An international student’s guide to classic British dishes

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Before coming to the UK, I knew very little about British food.

I distinctly remember asking my friends what ‘bubble and squeak’ was in a restaurant and receiving disturbed looks from everyone - even the neighbouring tables.

But now I’ve been here a couple of years, I can give my fellow international students a heads up on some of the best known dishes - the classics.

So read on – whether to whet your appetite, or just help you seem more knowledgeable at dinner.

 

1) Full English breakfast 

full english

Photo source: BBC Food

 

A hearty weekend feast of bacon, eggs (scrambled, poached or fried), tomatoes, mushrooms, toast, hash browns, beans, and sausages.

Every place has a slightly different take on this classic dish (you can also get Scottish, Irish and Welsh variations), but I’m yet to find a place that does it wrong.

It’s also touted as the best hangover cure after a heavy night out (just look at the number of broke, bleary-eyed students shovelling this down in Spoons). 

 

2) Fish ‘n’ chips

fish n chips

Photo source: Country Life

 

Piping hot, battered and deep-fried fish with crispy chips (fries) and, usually, mushy peas...mmm.

Typically, this is smothered in salt and vinegar, although I break this law by using Sriracha sauce instead (and no, quit it with Tobasco).

Although quite fatty and oily, it’s just what you need on a wintry day.

 

3) Sunday roast

sunday roast

Photo source: Signatures Liverpool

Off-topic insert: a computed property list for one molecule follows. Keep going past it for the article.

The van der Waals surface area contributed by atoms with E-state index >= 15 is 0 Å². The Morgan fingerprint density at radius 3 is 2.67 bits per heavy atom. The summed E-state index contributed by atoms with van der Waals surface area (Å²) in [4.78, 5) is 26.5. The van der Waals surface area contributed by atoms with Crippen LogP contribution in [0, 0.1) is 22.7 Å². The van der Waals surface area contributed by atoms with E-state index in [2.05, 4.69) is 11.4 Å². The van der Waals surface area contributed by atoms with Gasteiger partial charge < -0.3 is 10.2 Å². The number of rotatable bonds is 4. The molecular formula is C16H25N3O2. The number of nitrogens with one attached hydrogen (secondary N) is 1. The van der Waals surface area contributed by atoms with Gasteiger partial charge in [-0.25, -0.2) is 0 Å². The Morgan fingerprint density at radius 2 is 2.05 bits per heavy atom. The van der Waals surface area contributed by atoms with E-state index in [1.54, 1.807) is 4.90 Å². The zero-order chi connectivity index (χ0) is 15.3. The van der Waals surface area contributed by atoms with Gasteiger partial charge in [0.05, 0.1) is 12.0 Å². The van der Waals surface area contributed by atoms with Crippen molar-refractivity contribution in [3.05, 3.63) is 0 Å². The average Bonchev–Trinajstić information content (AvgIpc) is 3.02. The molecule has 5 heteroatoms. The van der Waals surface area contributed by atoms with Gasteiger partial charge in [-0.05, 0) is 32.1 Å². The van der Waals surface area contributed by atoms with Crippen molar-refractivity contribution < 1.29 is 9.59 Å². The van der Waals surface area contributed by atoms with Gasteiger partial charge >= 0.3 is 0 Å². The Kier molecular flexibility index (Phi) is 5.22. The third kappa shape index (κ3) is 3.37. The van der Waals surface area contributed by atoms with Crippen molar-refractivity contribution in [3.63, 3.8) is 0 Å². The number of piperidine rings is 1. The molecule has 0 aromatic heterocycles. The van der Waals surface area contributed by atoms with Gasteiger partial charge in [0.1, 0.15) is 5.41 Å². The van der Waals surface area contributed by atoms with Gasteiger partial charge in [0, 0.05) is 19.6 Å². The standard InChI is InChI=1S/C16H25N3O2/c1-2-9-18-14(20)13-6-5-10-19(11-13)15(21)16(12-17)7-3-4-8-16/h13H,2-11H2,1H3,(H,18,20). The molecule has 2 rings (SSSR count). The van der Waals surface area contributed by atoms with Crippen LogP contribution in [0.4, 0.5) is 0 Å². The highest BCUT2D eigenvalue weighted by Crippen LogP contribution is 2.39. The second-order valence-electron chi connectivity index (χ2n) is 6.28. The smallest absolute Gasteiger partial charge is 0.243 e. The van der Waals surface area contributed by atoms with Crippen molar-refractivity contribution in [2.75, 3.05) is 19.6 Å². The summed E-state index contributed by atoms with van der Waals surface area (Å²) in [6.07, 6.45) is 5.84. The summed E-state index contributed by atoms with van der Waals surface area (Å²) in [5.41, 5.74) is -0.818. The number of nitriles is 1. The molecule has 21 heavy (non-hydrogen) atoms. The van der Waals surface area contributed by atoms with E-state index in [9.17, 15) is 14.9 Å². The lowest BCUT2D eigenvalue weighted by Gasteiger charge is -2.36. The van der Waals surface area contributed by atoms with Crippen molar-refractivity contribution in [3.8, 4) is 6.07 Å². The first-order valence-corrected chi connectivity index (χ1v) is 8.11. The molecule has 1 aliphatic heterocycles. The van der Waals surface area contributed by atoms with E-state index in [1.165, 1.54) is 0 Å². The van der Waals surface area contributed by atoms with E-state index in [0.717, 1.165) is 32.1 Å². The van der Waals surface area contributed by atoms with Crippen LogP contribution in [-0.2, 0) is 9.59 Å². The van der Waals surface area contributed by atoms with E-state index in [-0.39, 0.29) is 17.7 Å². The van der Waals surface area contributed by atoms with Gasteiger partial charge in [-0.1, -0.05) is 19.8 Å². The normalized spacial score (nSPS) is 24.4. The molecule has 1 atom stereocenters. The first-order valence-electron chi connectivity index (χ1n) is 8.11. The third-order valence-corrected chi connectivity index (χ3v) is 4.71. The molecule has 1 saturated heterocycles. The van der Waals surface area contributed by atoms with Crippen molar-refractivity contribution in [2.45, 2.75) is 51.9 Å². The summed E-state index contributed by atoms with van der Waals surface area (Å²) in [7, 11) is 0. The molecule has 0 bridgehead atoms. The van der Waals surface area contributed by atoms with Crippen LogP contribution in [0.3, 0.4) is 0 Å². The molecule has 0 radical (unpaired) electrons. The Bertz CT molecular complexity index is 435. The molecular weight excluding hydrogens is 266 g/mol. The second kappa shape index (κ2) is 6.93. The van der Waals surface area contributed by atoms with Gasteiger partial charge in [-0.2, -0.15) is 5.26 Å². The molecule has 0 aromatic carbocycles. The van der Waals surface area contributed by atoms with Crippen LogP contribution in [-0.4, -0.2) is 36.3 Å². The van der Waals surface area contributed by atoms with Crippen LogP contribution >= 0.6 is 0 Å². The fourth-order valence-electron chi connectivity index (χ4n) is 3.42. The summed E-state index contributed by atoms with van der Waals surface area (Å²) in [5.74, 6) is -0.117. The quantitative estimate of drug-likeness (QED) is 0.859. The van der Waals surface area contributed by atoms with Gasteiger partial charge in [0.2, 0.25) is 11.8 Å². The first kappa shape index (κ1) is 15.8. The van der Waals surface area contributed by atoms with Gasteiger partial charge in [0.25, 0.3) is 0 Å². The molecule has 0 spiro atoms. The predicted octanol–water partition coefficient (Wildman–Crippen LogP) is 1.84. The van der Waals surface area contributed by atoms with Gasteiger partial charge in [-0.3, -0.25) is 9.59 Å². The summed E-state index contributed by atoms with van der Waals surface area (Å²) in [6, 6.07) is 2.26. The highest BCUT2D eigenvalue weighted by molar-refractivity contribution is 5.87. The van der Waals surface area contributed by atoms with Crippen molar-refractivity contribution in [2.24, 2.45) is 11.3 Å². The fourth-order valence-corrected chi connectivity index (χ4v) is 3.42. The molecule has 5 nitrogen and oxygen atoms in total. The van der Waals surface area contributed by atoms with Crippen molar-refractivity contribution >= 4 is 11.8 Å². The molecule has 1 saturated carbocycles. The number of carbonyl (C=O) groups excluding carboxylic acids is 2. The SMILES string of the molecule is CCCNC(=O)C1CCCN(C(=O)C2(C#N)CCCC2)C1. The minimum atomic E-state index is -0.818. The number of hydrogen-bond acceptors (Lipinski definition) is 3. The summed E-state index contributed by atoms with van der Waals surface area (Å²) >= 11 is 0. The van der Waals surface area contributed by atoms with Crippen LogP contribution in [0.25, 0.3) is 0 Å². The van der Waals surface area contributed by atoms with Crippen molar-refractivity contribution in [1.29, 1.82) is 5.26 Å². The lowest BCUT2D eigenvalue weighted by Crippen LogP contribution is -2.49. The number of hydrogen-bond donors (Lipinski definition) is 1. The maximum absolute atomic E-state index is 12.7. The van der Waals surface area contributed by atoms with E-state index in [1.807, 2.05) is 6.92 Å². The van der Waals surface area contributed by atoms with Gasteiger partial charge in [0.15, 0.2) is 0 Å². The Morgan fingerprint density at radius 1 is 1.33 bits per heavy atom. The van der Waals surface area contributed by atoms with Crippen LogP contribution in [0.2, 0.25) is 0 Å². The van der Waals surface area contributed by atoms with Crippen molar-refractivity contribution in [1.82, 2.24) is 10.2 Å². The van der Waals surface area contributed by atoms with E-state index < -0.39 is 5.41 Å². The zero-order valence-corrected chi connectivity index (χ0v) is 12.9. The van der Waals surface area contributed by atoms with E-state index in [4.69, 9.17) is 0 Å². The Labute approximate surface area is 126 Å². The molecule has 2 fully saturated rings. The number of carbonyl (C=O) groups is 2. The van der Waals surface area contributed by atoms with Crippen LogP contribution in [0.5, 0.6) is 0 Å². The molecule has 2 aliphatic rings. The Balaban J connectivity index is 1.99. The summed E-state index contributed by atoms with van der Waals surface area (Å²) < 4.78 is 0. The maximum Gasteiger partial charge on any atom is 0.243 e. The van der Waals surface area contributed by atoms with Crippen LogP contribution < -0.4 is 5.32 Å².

A filling meal that consists of:

  • Roasted meat (traditionally beef, but any meat or vegetarian/vegan variation is just as tasty)
  • A variety of seasonal vegetables
  • Roast potatoes
  • Yorkshire pudding (a light and airy, sort of dinner roll/puff pastry crossover i.e. not dessert)
  • Gravy

Because of its family-oriented origins (it was traditionally eaten together on a Sunday after church), I find this dish to be the very definition of wholesome.

 

4) Toad-in-the-hole

toad in the hole

Photo source: BBC Food

 

Sausages baked in Yorkshire pudding batter, often served with gravy and vegetables. Need I say more?

Once you’re eating it, you’ll forget all about its strange name. 

 

5) Bubble and squeak

bubble and squeak

Photo source: Egg recipes

 

Typically made with leftover vegetables from a roast dinner, fried together in a pan – hence the name, which refers to the sound you’ll hear when cooking this.

It’s mainly made with cabbages and potatoes, but Brussels sprouts, carrots, and other vegetables can be added.

It’s a nice breakfast alternative that’s not as heavy as a Full English. 

 

6) Bangers & mash

bangers and mash

Photo source: BBC Food

 

Sausages and mash potatoes usually served with onion gravy. And by sausages, I mean the really hefty, chunky ones that are bursting with flavour.

More excitingly, the sausages are often regional (e.g. Cumberland sausage). It's a pretty simple dish, usually ordered as quick pub food, but so tasty.

Fun fact: sausages are nicknamed ‘bangers’ because when fried too quickly, their skin bursts with a bang.

 

Bonus: Welsh cakes

welsh cakes

Photo source: Stork

 

Not a dish, per se, but deserving to be mentioned.

These are delicious little cakes with a soft, crumbly interior and dried currants.

They’re fantastic with a cup of English breakfast tea - and some clotted cream, if you’re feeling especially decadent.

I like warming them up and eating as is.

 

This is by no means an exhaustive list. Have a peruse of pub menus and you’ll see a whole lot more.

And don’t be afraid to ask about the dishes before ordering! We’re international students – we’re allowed!

 

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